NCRA NewsMail

14 April 2019

Researched and written by Jean Gammons

January saw the rejection by Decca of a Liverpool pop group The Beatles, whose experts said they would never make the music charts. In April a push-button "Panda" crossing was introduced in London. Immigrants from east and west poured into Kent in a bid to beat the Commonwealth Immigration Act which became law on 1st July. The following month saw the shooting dead of an 18-year-old youth from East Berlin trying to climb over the wall to the west. In November Nelson Mandela, 44-year-old African nationalist leader, was jailed for five years for incitement. In early December the Great Smog descended over South London and North Kent, a dense 'peasouper' causing traffic to move at walking pace with many cars having to be abandoned - the poisonous air blanketed most of Kent and claimed more than 40 lives. Bob Ogley 

At its January meeting there was good news for the Committee regarding Parsonage Lane and Bunkers Hill. Mr Whiley of the North Cray & Sidcup Riding School had offered to contribute towards the cost of creating bridle paths. A suitable barrier was to be placed at the entrance to Gattons Way from the Lane. Provision had been made in the estimates for the current year for a new sewer for Bunkers Hill, and it was hoped that Parsonage Lane would also be provided with main drainage in 1963.

In February the Committee discussed the widening of the North Cray Road, which would require considerable capital, but the Council would be pursuing the question of priorities to be carried out. It also noted that a North Cray Community Association had been formed for Bedens Field. 

The March meeting was held at the Red House, Bunkers Hill, when it was noted that the Ministry of Transport had stated that there was little hope of widening the North Cray Road in the foreseeable future, although in the Village the road was only 14' 7" wide making it impossible for two large vehicles to pass - and the Committee was worried about the extra traffic that would arise from the impending opening of the Dartford Tunnel. Concern was expressed, too, about flooding in Parsonage Lane and damage to its street lighting, the Council having refused to fit wire guards as being ineffective against heavy missiles or air gun pellets.

In April the Committee discussed the proposed Local Government Reorganisation. The Council's view was that it agreed in principal with the proposed merger with Bexley, Crayford and Erith, and that it held strongly to the view that the Urban District should be preserved as an entity in forming a Greater London Borough. The Committee agreed that it should support the Council's views.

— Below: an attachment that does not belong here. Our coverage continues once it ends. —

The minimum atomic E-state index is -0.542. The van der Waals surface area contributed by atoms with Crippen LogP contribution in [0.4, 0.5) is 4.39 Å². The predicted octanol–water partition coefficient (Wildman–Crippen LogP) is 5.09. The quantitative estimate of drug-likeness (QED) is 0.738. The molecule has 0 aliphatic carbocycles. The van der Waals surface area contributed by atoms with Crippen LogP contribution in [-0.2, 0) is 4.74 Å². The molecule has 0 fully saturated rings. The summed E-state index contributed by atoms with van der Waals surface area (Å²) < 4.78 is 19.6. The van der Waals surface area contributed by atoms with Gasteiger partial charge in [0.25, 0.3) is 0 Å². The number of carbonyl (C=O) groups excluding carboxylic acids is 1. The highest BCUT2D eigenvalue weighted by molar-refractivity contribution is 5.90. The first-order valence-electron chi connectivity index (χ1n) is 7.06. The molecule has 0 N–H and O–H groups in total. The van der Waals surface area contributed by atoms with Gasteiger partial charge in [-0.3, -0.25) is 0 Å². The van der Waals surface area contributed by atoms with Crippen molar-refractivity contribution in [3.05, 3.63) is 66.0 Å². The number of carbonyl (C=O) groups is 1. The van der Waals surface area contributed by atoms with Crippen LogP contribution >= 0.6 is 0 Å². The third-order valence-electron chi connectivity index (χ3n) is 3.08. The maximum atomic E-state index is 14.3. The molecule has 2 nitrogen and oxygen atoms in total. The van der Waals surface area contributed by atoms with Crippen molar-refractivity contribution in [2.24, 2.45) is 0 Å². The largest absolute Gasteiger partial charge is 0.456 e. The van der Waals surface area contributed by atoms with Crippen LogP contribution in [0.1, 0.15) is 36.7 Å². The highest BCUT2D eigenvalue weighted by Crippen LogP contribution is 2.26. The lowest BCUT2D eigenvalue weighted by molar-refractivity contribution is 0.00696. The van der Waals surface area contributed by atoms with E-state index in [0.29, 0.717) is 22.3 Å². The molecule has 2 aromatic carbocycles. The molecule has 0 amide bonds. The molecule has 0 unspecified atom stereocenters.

May saw increasing concern about the flooding in Parsonage Lane from surface water, especially near Greenwood Nursery; and about the continued dumping of rubbish in Cocksure Lane. The Committee were also concerned about the unsatisfactory condition of the remaining part of the old watercress beds behind Ellenborough Road.

In June the Newsletter Sub-Committee reported that it had received a quote from a pupil of the Cray Valley Technical School: £2.50 for 1,000 copies of a printed cover, including a block designed by another pupil which would remain the property of the Association. The design was approved by the executive Committee, who also agreed that the sum of £5.5s 0d should be granted to cover the cost of printing and remuneration to the designer of the block. 

In August the Committee noted that the Council had agreed to construct a 'ride' in the Meadows and to license horses to use this for £1 a year, and that The Lodge was to be connected to main drainage and a hot water system installed.

In September it noted that an inquiry was to be held into the Appeal against the Council's refusal of planning permission for two houses in Bunkers Hill. It also discussed a complaint about the smell from the maggot farm in Parsonage Lane, another about Teenagers making a noise outside the shops at High Beeches in the evening and noted that sewage works were taking place in Bunkers Hill and Cocksure Lane. 

The AGM was held on 3 October at the Church Hall. The meeting was told that the Committee had continued to press for the preservation of the Green Belt and an improvement of Open Spaces. An address by T W Fagg of the Chislehurst and Sidcup Urban District Council outlined the government's proposals for the reorganisation of Local Government in Greater London, and he spoke of the opposition to the proposal to divide Chislehurst and Sidcup between two of the new boroughs. A member suggested that a bridle path be provided in Chalk Wood. 

At its October meeting the Committee discussed the suggested bridle path in Chalk Wood, but agreed that this matter should be deferred until the use of the first path in the Meadows could be observed. It also discussed the continuing Nuisance of the maggot farm and noted that the Council proposed to build five pairs of houses at the bottom of High Beeches; but had refused planning permission for an additional bungalow in Parsonage Lane. 

In December the year closed with reports of vandalism in the vicinity of the Church. But the minutes made no mention of the Great Smog.